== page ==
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September 10, 2016 | By:  Jessica Carilli
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Microplastic in the ocean

While cleaning up files on my computer, I came across this image I put together a few years ago from a trip to New Zealand. It struck me as a great example to use to discuss some of the challenges presented by ocean plastic. Plastic in the oceans is arguably one of the most important and pervasive environmental problems today.

Ocean plastic is problematic for a number of reasons, but primarily because marine animals eat it. Some of the most famous examples are seabirds and turtles, which can starve to death when their digestive tracts fill with toothbrushes, plastic bags, and other material. Creatures like turtles and marine mammals can also become entangled and drown in large items like phantom nets and bags. But even small creatures eat ocean plastic, because by far the largest numerical proportion of ocean plastic falls in small size fractions. Small plastic particles may come from washing clothing, the initial plastic beads used to melt down and create plastic goods called nurdles, or might be fragments of larger plastics that have broken down.

Eating plastic can lead to a number of negative consequences. For instance, zooplankton experimentally offered microplastic beads and algae ate less algae overall, and some retained plastic particles in their guts for longer periods that normal food particles were retained. Similarly, feeding experiments conducted this summer by NSF-sponsored Research Experience for Undergraduate student Eliya Baron-Lopez of UC San Diego and intern Rowan Yelton at the New England Aquarium (NEAq), together with Juanita Urban-Rich of UMass Boston and Randi Rotjan of NEAq showed that corals readily ingest microplastic particles, and can re-ingest particles that are expelled. Thus, animals like corals may be expending energy to ingest, expel, and reingest particles that ultimately provide no nutritional benefit and may prove harmful. Filling up on plastic instead of food can lead to reduced growth, fecundity (reproductive output), or starvation.

Aside from clogging up the digestive tracts of marine life, plastic also has a potentially more sinister side: it tends to adsorb pollutants like PCBs from the water column, thus acting as a potential vector to move pollutants from the water column into the food chain. Aside from potentially devastating effects on marine life, human health may also be compromised. For example, one study found that European consumers could be ingesting approximately 11,000 microplastic particles annually through shellfish consumption, with unknown impacts on human health. Tiny plastics are a huge problem because (1) their high surface-area-to-volume ratio and chemical makeup increases the likelihood of pollutant adsorption, (2) they are ubiquitous and creatures that eat particles in that size fraction tend not to be the brightest on the planet (thus lacking strong discriminatory powers), and (3) there is no known way to clean them up.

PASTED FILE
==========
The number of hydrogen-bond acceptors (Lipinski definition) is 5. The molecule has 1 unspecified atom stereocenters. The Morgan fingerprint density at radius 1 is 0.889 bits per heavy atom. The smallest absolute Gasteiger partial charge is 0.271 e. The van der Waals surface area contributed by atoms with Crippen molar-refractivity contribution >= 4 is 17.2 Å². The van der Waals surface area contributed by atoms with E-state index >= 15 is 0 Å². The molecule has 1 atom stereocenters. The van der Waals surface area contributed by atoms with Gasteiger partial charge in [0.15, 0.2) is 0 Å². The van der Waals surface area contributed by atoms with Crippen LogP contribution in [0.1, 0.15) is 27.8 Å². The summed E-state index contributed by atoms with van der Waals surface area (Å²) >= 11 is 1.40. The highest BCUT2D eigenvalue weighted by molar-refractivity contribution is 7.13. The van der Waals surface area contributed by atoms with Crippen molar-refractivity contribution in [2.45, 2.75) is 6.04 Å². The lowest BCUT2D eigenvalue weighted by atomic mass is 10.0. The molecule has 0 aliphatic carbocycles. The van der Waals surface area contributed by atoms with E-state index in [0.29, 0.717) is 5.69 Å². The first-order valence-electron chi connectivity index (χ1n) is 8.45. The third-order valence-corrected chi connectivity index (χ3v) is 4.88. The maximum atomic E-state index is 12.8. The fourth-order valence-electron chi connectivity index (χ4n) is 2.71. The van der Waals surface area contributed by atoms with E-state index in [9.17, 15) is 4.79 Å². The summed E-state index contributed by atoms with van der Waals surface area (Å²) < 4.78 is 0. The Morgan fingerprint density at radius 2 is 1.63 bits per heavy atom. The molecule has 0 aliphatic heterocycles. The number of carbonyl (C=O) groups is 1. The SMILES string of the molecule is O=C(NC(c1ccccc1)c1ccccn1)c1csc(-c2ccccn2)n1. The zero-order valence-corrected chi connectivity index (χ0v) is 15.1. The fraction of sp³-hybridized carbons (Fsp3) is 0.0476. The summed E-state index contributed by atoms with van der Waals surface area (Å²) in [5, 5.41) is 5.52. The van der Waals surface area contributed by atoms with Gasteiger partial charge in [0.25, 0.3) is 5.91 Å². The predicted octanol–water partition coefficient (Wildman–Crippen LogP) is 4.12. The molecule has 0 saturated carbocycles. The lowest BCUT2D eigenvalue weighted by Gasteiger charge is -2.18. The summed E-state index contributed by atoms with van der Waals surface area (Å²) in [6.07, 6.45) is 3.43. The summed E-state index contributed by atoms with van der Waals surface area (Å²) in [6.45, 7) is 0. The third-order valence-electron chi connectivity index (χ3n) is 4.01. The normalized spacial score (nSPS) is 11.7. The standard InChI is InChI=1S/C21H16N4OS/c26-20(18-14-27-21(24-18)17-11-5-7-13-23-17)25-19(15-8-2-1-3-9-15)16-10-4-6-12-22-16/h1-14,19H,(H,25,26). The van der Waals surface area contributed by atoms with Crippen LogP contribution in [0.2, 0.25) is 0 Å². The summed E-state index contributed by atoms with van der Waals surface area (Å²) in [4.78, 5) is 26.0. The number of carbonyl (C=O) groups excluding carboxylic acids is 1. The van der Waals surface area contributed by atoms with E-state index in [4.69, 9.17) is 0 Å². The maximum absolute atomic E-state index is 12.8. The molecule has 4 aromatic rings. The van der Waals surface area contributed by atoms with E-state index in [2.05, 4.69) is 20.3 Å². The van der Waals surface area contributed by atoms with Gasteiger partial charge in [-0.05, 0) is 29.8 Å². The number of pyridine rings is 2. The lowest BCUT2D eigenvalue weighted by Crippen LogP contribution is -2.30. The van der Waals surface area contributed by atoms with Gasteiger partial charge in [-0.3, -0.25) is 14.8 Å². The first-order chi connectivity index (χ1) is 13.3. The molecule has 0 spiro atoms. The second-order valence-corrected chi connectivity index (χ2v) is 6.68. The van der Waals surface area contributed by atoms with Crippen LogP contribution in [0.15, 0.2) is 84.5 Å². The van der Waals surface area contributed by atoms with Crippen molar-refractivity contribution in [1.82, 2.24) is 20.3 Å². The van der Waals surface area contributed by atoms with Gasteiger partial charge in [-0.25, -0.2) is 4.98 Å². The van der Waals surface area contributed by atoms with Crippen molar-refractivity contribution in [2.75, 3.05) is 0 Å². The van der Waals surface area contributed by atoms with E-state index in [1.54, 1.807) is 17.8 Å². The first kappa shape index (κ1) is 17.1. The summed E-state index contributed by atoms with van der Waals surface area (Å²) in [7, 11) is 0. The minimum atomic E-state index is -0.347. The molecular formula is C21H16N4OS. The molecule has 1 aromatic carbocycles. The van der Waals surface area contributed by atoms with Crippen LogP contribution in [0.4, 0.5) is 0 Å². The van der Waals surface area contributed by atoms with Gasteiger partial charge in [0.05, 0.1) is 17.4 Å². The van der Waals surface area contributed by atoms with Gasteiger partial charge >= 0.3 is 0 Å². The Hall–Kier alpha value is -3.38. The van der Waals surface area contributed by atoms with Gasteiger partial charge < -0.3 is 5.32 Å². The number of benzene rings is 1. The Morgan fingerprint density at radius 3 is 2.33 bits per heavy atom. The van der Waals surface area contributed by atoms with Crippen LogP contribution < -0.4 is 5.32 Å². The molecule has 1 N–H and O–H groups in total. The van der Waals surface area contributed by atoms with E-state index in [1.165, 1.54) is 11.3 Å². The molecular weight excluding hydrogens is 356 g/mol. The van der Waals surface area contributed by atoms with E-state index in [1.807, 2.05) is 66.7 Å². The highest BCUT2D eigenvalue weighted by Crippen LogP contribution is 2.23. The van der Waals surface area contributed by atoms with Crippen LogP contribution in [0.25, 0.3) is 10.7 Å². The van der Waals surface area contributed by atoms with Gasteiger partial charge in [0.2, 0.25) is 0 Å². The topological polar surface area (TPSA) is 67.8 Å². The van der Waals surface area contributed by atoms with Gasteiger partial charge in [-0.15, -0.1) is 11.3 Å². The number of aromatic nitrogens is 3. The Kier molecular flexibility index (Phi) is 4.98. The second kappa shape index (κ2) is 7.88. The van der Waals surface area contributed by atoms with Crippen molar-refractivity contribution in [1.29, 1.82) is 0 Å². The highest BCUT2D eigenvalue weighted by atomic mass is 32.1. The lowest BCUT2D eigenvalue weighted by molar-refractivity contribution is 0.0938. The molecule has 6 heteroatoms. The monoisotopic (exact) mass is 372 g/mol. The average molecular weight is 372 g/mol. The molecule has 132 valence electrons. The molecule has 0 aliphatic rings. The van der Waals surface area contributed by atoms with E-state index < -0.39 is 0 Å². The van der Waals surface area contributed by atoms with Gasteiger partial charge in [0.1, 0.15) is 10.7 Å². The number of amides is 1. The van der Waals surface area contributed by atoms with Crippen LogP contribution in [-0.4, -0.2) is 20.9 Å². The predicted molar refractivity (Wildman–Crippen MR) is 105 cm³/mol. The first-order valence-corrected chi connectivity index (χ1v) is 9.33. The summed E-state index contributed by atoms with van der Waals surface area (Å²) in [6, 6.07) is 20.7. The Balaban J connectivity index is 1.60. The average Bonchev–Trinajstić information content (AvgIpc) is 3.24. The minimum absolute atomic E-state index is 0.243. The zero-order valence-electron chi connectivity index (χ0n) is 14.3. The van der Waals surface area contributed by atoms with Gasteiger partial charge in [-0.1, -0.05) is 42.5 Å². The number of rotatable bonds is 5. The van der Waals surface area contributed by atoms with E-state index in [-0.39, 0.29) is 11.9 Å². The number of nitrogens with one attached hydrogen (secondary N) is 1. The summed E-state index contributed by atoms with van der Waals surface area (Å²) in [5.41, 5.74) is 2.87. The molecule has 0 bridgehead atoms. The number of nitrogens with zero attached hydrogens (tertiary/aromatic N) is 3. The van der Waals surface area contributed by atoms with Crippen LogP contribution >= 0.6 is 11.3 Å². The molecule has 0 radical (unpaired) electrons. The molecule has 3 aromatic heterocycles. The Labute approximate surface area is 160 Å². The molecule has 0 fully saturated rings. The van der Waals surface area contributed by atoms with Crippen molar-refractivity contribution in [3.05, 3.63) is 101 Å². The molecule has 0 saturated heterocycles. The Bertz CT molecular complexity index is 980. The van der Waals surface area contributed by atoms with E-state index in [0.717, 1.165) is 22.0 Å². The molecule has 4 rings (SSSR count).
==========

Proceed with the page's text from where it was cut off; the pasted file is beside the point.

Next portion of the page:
The small particle size of microplastics means that they can't just be sieved out of the water without also sieving out all of the marine life (like the above planktonic snail or juvenile mussel) or other natural particles (like the above bit of pumice, on which marine life may be living). In addition, while many plastics float, many other plastic particles are neutrally or negatively buoyant and are found within the water column or on the ocean bottom.

So, if we can't realistically clean up the existing plastic pollution without killing everything in the oceans, what's to be done? A recent study found that small particles tended not to disperse very far from their sources on land, possibly due to biofouling and subsequent settling to the bottom. It's therefore clear that the most obvious place to start is not in deploying expensive and failure-prone cleanup devices in the middle of the ocean, but instead preventing plastic pollution at our shores. Mr. Trashwheel is one adorable and effective method to capture macroplastic. Microplastic pollution can be prevented by not using personal care products that use them (you'll have to be a careful consumer if microplastics haven't yet been banned where you live), and wearing fabrics made of natural fibers. That fleece in your closet? Repurpose the fabric in a way that it won't need to be washed anymore and replace it with clothing that doesn't shed fibers, or keep an eye out for new clothes washing technologies that prevent microplastic pollution.


Choy, C. A., & Drazen, J. C. (2013). Plastic for dinner? Observations of frequent debris ingestion by pelagic predatory fishes from the central North Pacific. Marine Ecology Progress Series, 485, 155-163.

Cole, M., Lindeque, P., Fileman, E., Halsband, C., Goodhead, R., Moger, J., & Galloway, T. S. (2013). Microplastic ingestion by zooplankton. Environmental Science & Technology, 47(12), 6646-6655.

Van Cauwenberghe, L., & Janssen, C. R. (2014). Microplastics in bivalves cultured for human consumption. Environmental Pollution, 193(6), 5e70.

Wilcox, C., Van Sebille, E., & Hardesty, B. D. (2015). Threat of plastic pollution to seabirds is global, pervasive, and increasing. Proceedings of the National Academy of Sciences, 112(38), 11899-11904.

Woodall, L. C., Sanchez-Vidal, A., Canals, M., Paterson, G. L., Coppock, R., Sleight, V., Calafat, A., Rogers. A. D., Narayanaswamy B. E., & Thompson, R. C. (2014). The deep sea is a major sink for microplastic debris. Royal Society open science, 1(4), 140317.

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